But in recent years, people from all walks of life have begun to publicly push back against that oxymoronic idea.
It’s called the death positive movement, and the goal isn’t to make death obsolete. This way of thinking simply argues that “cultural censorship” of death isn’t doing us any favors. In fact, it’s cutting into the valuable time we have while we’re still alive".
"Death education, also called education about death, dying, and bereavement, is based on the belief that death-denying, death-defying, and death-avoiding attitudes and practices in American culture can be transformed, and assumes that individuals and institutions will be better able to deal with death-related practices as a result of educational efforts".
A Necessary Conversation works closely, with those that are willing to transform relationships with death, dying and grief. We cannot change, what we do not acknowledge. Together, we can build a bridge between living and end of life.
"Topics frequently included in formal death education include preparing wills, living wills, and medical directives; life and health insurance options; hospice; stages of death and dying; stages of grief; developmental understandings of death; funeral options; planning one's memorial service or writing one's..."
A Necessary Conversation is here to help you navigate questions, fears, and wishes you may have for end of life.
Please be proactive and take the time now to discover and explain your wishes.
"Dame Cicely Mary Strode Saunders OM DBE FRCS FRCP FRCN (22 June 1918 – 14 July 2005) was an English nurse, social worker, physician and writer. She is noted for her work in terminal care research and her role in the birth of the hospice movement, emphasizing the importance of palliative care in modern medicine".
"Hospice care is a type of health care that focuses on the palliation of a terminally ill patient's pain and symptoms and attending to their emotional and spiritual needs at the end of life. Hospice care prioritizes comfort and quality of life by reducing pain and suffering. Hospice care provides an alternative to therapies focused on life-prolonging measures that may be arduous, likely to cause more symptoms, or are not aligned with a person's goals".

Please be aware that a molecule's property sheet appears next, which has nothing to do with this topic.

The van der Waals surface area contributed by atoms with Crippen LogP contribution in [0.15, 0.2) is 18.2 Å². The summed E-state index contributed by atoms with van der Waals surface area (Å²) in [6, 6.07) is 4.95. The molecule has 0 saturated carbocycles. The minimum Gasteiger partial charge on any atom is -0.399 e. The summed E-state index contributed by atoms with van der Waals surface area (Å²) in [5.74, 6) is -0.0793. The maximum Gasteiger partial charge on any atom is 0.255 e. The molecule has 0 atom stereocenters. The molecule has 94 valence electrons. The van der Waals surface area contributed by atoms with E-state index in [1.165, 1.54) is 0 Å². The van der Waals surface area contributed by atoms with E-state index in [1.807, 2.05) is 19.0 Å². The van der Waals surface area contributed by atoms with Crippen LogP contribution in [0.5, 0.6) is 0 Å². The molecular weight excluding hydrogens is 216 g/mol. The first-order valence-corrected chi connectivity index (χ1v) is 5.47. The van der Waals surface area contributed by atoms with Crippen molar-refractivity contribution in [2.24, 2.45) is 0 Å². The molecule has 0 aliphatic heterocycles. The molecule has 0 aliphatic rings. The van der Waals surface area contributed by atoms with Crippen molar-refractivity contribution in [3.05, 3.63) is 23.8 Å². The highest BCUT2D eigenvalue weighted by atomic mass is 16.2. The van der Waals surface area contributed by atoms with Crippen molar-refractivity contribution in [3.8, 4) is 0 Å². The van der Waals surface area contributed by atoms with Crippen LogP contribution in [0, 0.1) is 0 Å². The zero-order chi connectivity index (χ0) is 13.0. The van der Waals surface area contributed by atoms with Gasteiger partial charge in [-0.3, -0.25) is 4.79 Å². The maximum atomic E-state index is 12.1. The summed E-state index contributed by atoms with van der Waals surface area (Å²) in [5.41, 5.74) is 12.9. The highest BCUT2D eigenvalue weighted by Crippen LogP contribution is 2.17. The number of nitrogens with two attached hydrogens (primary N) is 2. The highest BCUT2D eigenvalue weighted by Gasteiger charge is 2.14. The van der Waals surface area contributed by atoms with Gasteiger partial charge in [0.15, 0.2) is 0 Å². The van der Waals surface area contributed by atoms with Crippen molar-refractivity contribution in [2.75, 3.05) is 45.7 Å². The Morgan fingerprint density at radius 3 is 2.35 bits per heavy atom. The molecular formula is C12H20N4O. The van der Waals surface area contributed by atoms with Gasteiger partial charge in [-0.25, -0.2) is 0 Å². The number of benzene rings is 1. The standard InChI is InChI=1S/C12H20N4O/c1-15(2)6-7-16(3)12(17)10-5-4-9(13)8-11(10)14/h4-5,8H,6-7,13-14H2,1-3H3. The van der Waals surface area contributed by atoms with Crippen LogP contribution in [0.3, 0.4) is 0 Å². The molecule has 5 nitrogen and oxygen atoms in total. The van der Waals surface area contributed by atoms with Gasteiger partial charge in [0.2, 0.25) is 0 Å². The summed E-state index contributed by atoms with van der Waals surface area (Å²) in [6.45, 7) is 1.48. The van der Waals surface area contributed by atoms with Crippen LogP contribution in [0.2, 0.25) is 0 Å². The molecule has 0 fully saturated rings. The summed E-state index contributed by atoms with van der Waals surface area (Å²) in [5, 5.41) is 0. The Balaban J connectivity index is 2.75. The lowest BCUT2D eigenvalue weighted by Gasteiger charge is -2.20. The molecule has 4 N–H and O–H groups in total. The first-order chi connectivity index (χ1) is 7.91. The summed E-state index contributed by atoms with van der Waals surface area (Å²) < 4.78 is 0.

"The goal of hospice care is to prioritize comfort, quality of life and individual wishes. How comfort is defined is up to each individual or, if the patient is incapacitated, the patient's family. This can include addressing physical, emotional, spiritual and/or social needs. In hospice care, patient-directed goals are integral and interwoven throughout the care. Hospices typically do not perform treatments that are meant to diagnose or cure an illness but also do not include treatments that hasten death."
Dame Cicely Saunders is truly a pioneer of the Death Education Movement, as she knew the importance of improving the care and treatment towards the end of life.
"Elisabeth Kübler-Ross (July 8, 1926 – August 24, 2004) was a Swiss-American psychiatrist, a pioneer in near-death studies, and author of the internationally best-selling book, On Death and Dying (1969), where she first discussed her theory of the five stages of grief, also known as the "Kübler-Ross model"
"During World War II she worked with refugees, in Zürich, and following the war, did relief work in Poland. She would later visit Maidanek death camp which sparked her interest in the power of compassion and resilience of the human spirit. The horror stories of the survivors left permanent impressions on Elisabeth".
"She was profoundly affected by a visit to the Maidanek extermination camp in Poland and the images of hundreds of butterflies carved into some of the walls there. To Kübler-Ross, the butterflies—these final works of art by those facing death—stayed with her for years and influenced her thinking about the end of life".
The Kubler-Ross Model is still used today in grief and personal loss. Elisabeth is a true pioneer in the Death Education Movement.
Herman Feifel, The Meaning of Death
"Herman Feifel is the pioneering figure and the father of the modern death movement. His efforts broke the entrenched taboo that had previously discouraged scientific study of death and dying and have earned him international acclaim. His work has influenced how we think about death, treat the dying and bereaved, and how we view our own lives".
"Feifel's dissatisfaction with psychology's neglect of the existential richness of life, including the everyday matters of death and dying, coalesced in the 1950s. A major consequence was his focus on what has since become known as the field of thanatology. In 1959 he edited the book The Meaning of Death, which authorities agree was the single most important work that galvanized the scholarly community concerning dying, death, and bereavement".
The death movement is nothing new, however we are having a resurgence of this movement because society is become more interested and want to be more involved in life, and death, matters.
Learn more and become a part of the movement!